As 2011 enters garbage time and sends in the scrubs, I think it's appropriate to think about the stuff I really liked this year. Please note that not everything on this list came out this year; it's just stuff I enjoyed during this year.
Sherlock: This modern-day reimagining of Sherlock Holmes is completely awesome. Great performances from both Holmes and Watson, great atmosphere, riveting storylines. I think the new season is underway or about to be underway in the UK. Hoping we get it soon.
Angles: It's not First Impressions of Earth, but it's close. Which means it's the second-best Strokes record.
MOG: I've liked this for a long time, but I finally tried the mobile app that allows unlimited downloads of music so you don't have to use your bandwidth with streaming. I don't really buy music anymore--I just listen to everything on MOG.
Attack the Block: Yes, you can make a completely kickass action movie with a brain in its head. And yes, you can make a movie about life in the city and poverty and inequality and class differences without making a mopey piece of crap that nobody wants to see. My favorite movie of the year.
Zombina and the Skeletones: Using the aformentioned MOG app, I downloaded their entire catalog. Great horror-themed power pop. So pretty much all of my favorite genres put together.
Harley Poe: Best thing to come out of Indiana since Larry Bird. Mutant offspring of the Violent Femmes and the Misfits, they make adrenalized americana/horror. A few weeks went by when this was the only thing I wanted to listen to.
The League: I resisted watching a comedy about guys with a fantasy football league because I don't care about fantasy football. But it turns out this isn't about fantasy football, but rather about a group of hilarious sociopaths in the It's Always Sunny and Seinfeld traditions. The actors are all really funny and the writing is fatnastic. The Thanksgiving episode this year was one of the best half-hour comedies I've ever seen. Watch for Jeff Goldblum's vinegar strokes.
St. Valentine's Day Massacre--Since I cancelled Sirius, I've fallen out of touch with Little Steven's rock and roll empire, but this record by the Cocktail Slippers is fantastic. Produced by Little Steven, it's a beautful slice of hard-rockin' girl group goodness.
Captain America--This one pleasantly surprised me. I've never been the hugest fan of ol' Cap. I always found him the least compelling of the Avengers. So I was shocked at how much I enjoyed this movie. It kept me on the edge of my seat, and Hugo Weaving is probably still burping after the really amazing amount of scenery he chewed as the Red Skull. (And if you're going to play a nazi mad scientist with a red skull for a head, you damn well better go big.) A really fun summer movie.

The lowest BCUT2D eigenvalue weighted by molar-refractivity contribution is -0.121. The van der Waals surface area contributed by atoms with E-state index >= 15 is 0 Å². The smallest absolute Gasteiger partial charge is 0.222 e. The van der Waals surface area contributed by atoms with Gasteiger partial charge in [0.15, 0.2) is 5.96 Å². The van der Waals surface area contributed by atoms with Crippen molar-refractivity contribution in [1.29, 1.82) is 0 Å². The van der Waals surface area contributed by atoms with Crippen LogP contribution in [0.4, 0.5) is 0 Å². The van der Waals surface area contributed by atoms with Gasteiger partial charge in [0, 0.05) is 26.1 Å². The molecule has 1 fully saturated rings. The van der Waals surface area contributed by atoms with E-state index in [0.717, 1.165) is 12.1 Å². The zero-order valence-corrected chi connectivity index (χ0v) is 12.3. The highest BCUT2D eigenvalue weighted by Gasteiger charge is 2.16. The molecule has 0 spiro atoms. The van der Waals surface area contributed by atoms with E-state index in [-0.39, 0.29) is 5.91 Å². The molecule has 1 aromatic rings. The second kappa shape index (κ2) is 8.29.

Netflix--It's been a tough year for Netflix, but it remains my entire family's go-to source for televised entertainment. We discovered Hard Times of R.J. Berger and Trailer Park Boys through it and were able to tear through all the episodes in no time. Sure, it doesn't have all the newest releases, but I'm usually interested in stuff a little weirder than the newest releases anyway. Like Theatre of Blood or Deep Red, both of which I caught on Netflix this year.
The Summer I Learned to Fly--I already wrote about Dana Reinhardt's excellent book at length. Have you read it yet? Why the hell not?
Anno Dracula--Kim Newman's vision of Victorian England in which Dracula is the Prince Consort was incredibly clever and compelling.
The New 52--Yes, DC comics did stumble on a few titles, but rebooting your entire line is a gutsy move and seemed designed to allow casual readers (like me) a way in to the DC universe even if we didn't know the last 20 years of continuity by heart.
Tabletop RPGs.--Thanks to my friend Kevin, I returned to tabletop RPG's this year. I played a lot of Mutants and Masterminds, a smattering of D&D, and a one-off (and ridiculously fun) game of Reform School Ninja Girls. I am not making that up. Tabletop RPGs aren't just games; they're also collaborative story creation, and I have found them to be incredibly energizing to my own creativity and storytelling. And tons of fun as well.
Bright Sided--Barbara Ehrenreich's jeremiad against our national cult of relentless, unrealistic positivity was funny, incisive, and ultimately reassuring. If you think The Secret is crap, you're not alone, and this book really explains in depth how pernicious always looking on the bright side can be.
Evernote--I keep everything from shopping lists to notes for my next novel on this. It fits very nicely with the way I think. I can put things down in a messy and chaotic way and still find them instantly wherever I am.
Reed Gunther--a comic book about a rootin' tootin' bear-riding, monster-fighting, somewhat cowardly cowboy. Great fun.
American Horror Story--yeah, the ending was a little bit tone-deaf as far as I was concerned--we went from a harrowing horror story to Beetlejuice in the space of one episode, but still, this show was great. Clues to the story were parceled out in appropriate dribs and drabs as the season progressed, and it was just generally much darker and weirder than anything you usually see on TV. All the performances were great, but Taissa Farmiga's performance as the sullen, suicidal teen completely held the show together. Really couldn't believe the creator of Glee brought us this. I'm looking forward to next season: new cast, new house, new stories.
Occupy--Yes, it was a somewhat goofy protest. But, for the first time in a long time, it put economic inequality and injustice back into our national conversation. It's pretty easy to make fun of the hippies camping out, but the super-rich have been sticking it to everybody for the better part of 30 years. What has anybody else done to try and stop it?